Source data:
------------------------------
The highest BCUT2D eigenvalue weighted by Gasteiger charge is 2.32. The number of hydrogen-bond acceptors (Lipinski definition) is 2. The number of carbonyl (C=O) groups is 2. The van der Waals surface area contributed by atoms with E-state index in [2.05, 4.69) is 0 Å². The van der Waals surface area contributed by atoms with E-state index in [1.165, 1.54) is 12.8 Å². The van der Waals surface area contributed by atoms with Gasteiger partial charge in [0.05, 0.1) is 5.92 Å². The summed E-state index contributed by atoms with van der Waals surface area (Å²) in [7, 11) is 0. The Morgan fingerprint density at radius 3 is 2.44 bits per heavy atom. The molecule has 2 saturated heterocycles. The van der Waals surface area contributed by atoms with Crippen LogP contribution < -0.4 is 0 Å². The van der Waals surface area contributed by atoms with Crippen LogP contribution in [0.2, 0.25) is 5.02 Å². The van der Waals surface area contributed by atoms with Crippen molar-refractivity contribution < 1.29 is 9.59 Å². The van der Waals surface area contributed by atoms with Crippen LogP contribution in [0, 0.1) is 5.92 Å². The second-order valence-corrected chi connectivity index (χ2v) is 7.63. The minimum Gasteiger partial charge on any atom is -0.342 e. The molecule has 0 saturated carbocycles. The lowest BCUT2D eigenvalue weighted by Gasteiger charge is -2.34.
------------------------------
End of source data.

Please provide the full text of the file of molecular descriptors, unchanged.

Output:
The highest BCUT2D eigenvalue weighted by Gasteiger charge is 2.32. The number of hydrogen-bond acceptors (Lipinski definition) is 2. The number of carbonyl (C=O) groups is 2. The van der Waals surface area contributed by atoms with E-state index in [2.05, 4.69) is 0 Å². The van der Waals surface area contributed by atoms with E-state index in [1.165, 1.54) is 12.8 Å². The van der Waals surface area contributed by atoms with Gasteiger partial charge in [0.05, 0.1) is 5.92 Å². The summed E-state index contributed by atoms with van der Waals surface area (Å²) in [7, 11) is 0. The Morgan fingerprint density at radius 3 is 2.44 bits per heavy atom. The molecule has 2 saturated heterocycles. The van der Waals surface area contributed by atoms with Crippen LogP contribution < -0.4 is 0 Å². The van der Waals surface area contributed by atoms with Crippen LogP contribution in [0.2, 0.25) is 5.02 Å². The van der Waals surface area contributed by atoms with Crippen molar-refractivity contribution < 1.29 is 9.59 Å². The van der Waals surface area contributed by atoms with Crippen LogP contribution in [0, 0.1) is 5.92 Å². The second-order valence-corrected chi connectivity index (χ2v) is 7.63. The minimum Gasteiger partial charge on any atom is -0.342 e. The molecule has 0 saturated carbocycles. The lowest BCUT2D eigenvalue weighted by Gasteiger charge is -2.34.